When you're planning this type of business intelligence project, determine your objectives in terms of need-to-know and nice-to-know data. Need-to-know information will provide you actionable intelligence. For example, lifetime value by customer segment, defined by both RFM and NAICS/SIC codes, is a need-to-know piece of data. Once you have lifetime value reports, you can then determine your most productive prospect lists.
Nice-to-know information tends to be descriptive rather than predictive. If you can't determine a specific potential action that you'll take based on that knowledge, give that request a lower priority in your project. Note that I'm not saying don't follow up on nice-to-know information; you just have to prioritize.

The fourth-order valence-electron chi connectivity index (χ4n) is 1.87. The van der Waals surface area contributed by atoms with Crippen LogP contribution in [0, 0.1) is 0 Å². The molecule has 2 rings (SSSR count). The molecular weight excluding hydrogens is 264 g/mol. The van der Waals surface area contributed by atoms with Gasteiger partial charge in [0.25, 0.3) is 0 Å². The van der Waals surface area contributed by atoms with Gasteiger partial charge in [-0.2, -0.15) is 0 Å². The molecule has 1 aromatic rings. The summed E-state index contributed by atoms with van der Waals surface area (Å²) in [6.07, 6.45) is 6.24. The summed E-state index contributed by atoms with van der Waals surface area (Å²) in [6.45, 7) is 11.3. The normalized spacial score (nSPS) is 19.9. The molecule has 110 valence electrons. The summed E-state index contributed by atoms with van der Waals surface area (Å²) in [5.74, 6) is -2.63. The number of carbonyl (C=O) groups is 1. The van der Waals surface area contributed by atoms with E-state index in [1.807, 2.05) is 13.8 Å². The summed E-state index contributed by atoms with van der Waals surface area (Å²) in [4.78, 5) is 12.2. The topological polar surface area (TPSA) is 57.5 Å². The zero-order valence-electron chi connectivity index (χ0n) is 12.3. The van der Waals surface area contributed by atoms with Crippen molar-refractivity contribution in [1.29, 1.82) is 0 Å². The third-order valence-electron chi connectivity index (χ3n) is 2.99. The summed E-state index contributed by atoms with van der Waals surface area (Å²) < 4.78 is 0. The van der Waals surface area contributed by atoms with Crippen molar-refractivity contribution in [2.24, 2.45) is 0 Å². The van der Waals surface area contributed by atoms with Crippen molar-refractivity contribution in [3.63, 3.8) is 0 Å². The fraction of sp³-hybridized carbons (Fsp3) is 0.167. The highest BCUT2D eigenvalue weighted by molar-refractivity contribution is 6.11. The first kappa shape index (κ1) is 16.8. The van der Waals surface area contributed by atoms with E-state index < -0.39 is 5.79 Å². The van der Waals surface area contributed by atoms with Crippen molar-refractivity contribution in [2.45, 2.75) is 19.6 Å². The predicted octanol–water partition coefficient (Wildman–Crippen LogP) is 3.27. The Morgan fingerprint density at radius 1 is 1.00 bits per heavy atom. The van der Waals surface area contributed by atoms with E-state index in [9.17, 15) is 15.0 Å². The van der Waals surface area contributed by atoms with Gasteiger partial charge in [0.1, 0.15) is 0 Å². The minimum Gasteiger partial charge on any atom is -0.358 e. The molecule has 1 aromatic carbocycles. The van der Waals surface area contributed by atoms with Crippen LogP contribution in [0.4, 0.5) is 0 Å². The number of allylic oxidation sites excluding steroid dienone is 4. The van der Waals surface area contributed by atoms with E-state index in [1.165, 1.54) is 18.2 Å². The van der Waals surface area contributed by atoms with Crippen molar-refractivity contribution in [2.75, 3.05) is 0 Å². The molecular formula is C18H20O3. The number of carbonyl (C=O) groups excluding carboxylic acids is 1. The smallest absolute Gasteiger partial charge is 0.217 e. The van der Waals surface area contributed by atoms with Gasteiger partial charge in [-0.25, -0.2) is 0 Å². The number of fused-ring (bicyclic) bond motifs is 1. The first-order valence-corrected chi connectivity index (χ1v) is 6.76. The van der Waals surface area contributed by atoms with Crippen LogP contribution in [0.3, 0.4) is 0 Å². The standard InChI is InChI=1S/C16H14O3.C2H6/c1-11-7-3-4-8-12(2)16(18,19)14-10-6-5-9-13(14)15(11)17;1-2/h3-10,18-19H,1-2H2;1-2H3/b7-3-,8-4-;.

A columnist for Retail Online Integration, George founded HAGUEdirect, a marketing agency. Previously he was a member of the Shawnee Mission, Kan.-based consulting and creative agency J. Schmid & Assoc. He has more than 10 years of experience in circulation, advertising, consulting and financial strategy in the catalog/retail industry. George's expertise includes circulation strategy, mailing execution, response analysis and financial planning. Before joining J. Schmid, George worked as catalog marketing director at Dynamic Resource Group, where he was responsible for marketing and merchandising for the Annie's Attic Needlecraft catalog, the Clotilde Sewing Notions catalog, the House of White Birches Quilter's catalog and three book clubs. George also worked on corporate acquisitions.